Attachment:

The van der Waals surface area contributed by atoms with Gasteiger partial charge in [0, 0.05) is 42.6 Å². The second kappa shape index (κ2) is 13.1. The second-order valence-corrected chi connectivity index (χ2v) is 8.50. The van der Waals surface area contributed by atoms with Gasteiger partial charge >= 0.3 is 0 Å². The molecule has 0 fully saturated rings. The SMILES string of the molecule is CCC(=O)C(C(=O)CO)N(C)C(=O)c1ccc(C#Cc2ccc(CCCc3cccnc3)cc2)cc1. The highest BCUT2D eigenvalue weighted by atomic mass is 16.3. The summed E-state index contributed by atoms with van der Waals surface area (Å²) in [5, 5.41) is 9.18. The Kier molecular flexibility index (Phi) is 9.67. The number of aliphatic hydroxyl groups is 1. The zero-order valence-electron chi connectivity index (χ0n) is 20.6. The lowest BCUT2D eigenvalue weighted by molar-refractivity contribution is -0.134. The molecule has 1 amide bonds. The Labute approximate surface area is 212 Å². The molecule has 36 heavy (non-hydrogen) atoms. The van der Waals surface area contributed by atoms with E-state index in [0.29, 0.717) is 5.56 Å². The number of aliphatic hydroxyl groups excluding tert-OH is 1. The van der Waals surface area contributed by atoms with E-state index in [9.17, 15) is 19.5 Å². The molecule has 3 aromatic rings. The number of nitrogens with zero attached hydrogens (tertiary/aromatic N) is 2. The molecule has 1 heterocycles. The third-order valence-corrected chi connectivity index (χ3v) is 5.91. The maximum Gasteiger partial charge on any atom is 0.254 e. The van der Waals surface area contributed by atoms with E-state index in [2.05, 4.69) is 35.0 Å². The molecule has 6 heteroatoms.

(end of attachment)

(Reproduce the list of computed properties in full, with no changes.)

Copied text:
The van der Waals surface area contributed by atoms with Gasteiger partial charge in [0, 0.05) is 42.6 Å². The second kappa shape index (κ2) is 13.1. The second-order valence-corrected chi connectivity index (χ2v) is 8.50. The van der Waals surface area contributed by atoms with Gasteiger partial charge >= 0.3 is 0 Å². The molecule has 0 fully saturated rings. The SMILES string of the molecule is CCC(=O)C(C(=O)CO)N(C)C(=O)c1ccc(C#Cc2ccc(CCCc3cccnc3)cc2)cc1. The highest BCUT2D eigenvalue weighted by atomic mass is 16.3. The summed E-state index contributed by atoms with van der Waals surface area (Å²) in [5, 5.41) is 9.18. The Kier molecular flexibility index (Phi) is 9.67. The number of aliphatic hydroxyl groups is 1. The zero-order valence-electron chi connectivity index (χ0n) is 20.6. The lowest BCUT2D eigenvalue weighted by molar-refractivity contribution is -0.134. The molecule has 1 amide bonds. The Labute approximate surface area is 212 Å². The molecule has 36 heavy (non-hydrogen) atoms. The van der Waals surface area contributed by atoms with E-state index in [0.29, 0.717) is 5.56 Å². The number of aliphatic hydroxyl groups excluding tert-OH is 1. The van der Waals surface area contributed by atoms with E-state index in [9.17, 15) is 19.5 Å². The molecule has 3 aromatic rings. The number of nitrogens with zero attached hydrogens (tertiary/aromatic N) is 2. The molecule has 1 heterocycles. The third-order valence-corrected chi connectivity index (χ3v) is 5.91. The maximum Gasteiger partial charge on any atom is 0.254 e. The van der Waals surface area contributed by atoms with E-state index in [2.05, 4.69) is 35.0 Å². The molecule has 6 heteroatoms.